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Women in poker -- Part II

There’s been a long-standing debate over the best way to bring more women to the game. Linda Johnson, known widely as The First Lady of Poker (go here to discover why), has long been a champion of tournaments that are restricted to women. Her argument is that many women find the male-dominated game unpleasant. Men get aggressive and can be nasty. They act condescendingly toward women, hit on them and do other things to make them uncomfortable. Women find the experience so disagreeable that they don’t come back. An all-women tournament, Linda maintains, gives them the opportunity to learn the game in less malignant settings where they can develop the skills and confidence to play anywhere with anyone. Linda’s experiences playing for a living in the earlier rough and tumble days taught her how to not only withstand male aggression but how to exploit it. But, she notes, it wasn’t easy and few women wanted to even try.

But there’s another side here, the one that argues that the game is, at its heart, gender-neutral — just like it is race-neutral and age-neutral. If, people like accomplished professional player Annie Duke argue, a woman is going to be successful the best way is to face up to reality from the start. Duke, who has been more focused on motivational speaking than poker these days, maintains that there should never be tournaments restricted to women, that to do so gives women a false sense of what the game is really like and does not prepare them for open tournament play.

These two points of view, interestingly, mirror arguments in sociopolitical domains where conservatives take the more individualistic line that each of us is responsible for ourselves in a reality that must be faced (Duke’s stance) while progressives side with the pragmatic position that adjustments need to be made to level what started out as an uneven playing field in order to give those with socio-cultural disadvantages needed experience (Johnson’s position).

The data from the social sciences which, from my perspective, are all that really count here support Johnson’s position. Civil rights laws, racial- and gender-sensitive policies in education and hiring have had a significant impact on American society. There is no reason to suspect they wouldn’t have in poker, just like they have had in another game that has the same kind of gender-bias, chess.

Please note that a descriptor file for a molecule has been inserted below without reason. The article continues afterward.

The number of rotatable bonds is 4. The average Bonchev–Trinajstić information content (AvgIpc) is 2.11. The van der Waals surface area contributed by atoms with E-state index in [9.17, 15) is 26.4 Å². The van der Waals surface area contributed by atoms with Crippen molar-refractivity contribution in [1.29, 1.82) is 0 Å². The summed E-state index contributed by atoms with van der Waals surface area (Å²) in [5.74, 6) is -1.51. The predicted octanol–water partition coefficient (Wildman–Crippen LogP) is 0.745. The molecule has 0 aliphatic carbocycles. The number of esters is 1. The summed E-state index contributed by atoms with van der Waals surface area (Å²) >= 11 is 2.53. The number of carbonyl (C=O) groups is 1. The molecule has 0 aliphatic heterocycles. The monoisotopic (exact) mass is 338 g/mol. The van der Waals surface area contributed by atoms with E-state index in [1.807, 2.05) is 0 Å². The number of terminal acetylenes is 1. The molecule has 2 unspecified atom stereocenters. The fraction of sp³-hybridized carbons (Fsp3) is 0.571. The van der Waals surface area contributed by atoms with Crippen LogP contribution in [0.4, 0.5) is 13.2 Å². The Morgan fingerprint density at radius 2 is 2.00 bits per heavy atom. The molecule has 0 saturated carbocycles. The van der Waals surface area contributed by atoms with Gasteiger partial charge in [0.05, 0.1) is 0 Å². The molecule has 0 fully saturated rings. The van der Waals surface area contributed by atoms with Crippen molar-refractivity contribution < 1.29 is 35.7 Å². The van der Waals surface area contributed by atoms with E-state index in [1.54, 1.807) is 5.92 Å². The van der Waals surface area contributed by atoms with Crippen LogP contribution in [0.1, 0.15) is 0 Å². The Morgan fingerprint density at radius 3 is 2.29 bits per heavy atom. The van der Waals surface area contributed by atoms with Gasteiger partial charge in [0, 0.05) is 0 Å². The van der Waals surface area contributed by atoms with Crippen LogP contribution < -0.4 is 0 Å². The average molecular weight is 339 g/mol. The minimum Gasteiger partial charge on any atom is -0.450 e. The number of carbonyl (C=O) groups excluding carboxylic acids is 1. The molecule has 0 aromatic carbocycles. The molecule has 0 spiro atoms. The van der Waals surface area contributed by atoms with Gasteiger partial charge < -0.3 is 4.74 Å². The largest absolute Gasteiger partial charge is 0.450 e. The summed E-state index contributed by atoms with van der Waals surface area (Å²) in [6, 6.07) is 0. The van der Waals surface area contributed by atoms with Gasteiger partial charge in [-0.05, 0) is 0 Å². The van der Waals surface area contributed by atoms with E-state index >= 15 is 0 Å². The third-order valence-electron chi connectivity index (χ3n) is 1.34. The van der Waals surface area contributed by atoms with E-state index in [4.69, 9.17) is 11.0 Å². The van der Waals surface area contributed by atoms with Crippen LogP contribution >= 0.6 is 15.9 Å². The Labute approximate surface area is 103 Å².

Chess is a good place to look because, like in poker, the game is overwhelmingly male — especially at the top levels. Of the 1,440 current grandmasters listed in FIDA (World Chess Federation) a mere 31 are women. Clearly, many say, this shows that men are just better at this game than women and a host of theories have been offered as to why. They run the standard gamut from men are more aggressive, more analytical, have greater stamina; women are too emotional, unwilling to put in the hours of study and so forth. In case these arguments seem old and stupid, they should. They are the same ones put forward when people tried to argue that women can’t run marathons, play “real” basketball, do mathematics, hold public office, etc. etc. etc.

In a fascinating article Ilja Zaragatski, an expert chess player with a background in economics and psychology, points out the real reason that men grandmasters in chess outnumber women by a huge margin is due primarily to the fact that men chess players outnumber women chess players by a huge margin. In short, the male superiority in numbers is almost certainly due to male superiority in numbers. If you have fifty times as many young boys getting deeply interested in chess as girls you expect, decades later, to find fifty times as many men grandmasters as women. Mirim Bilalić and colleagues did a statistical analysis of the game and found that virtually all the differences between men and women players (i.e., 96%) is accounted for by the numbers of male and female players.

Ditto for poker. Linda Johnson’s argument has at its core the solution: make the environment more accommodating and inviting for women. They will come and we will see more tournaments end like the one at the River Rock last Thursday.

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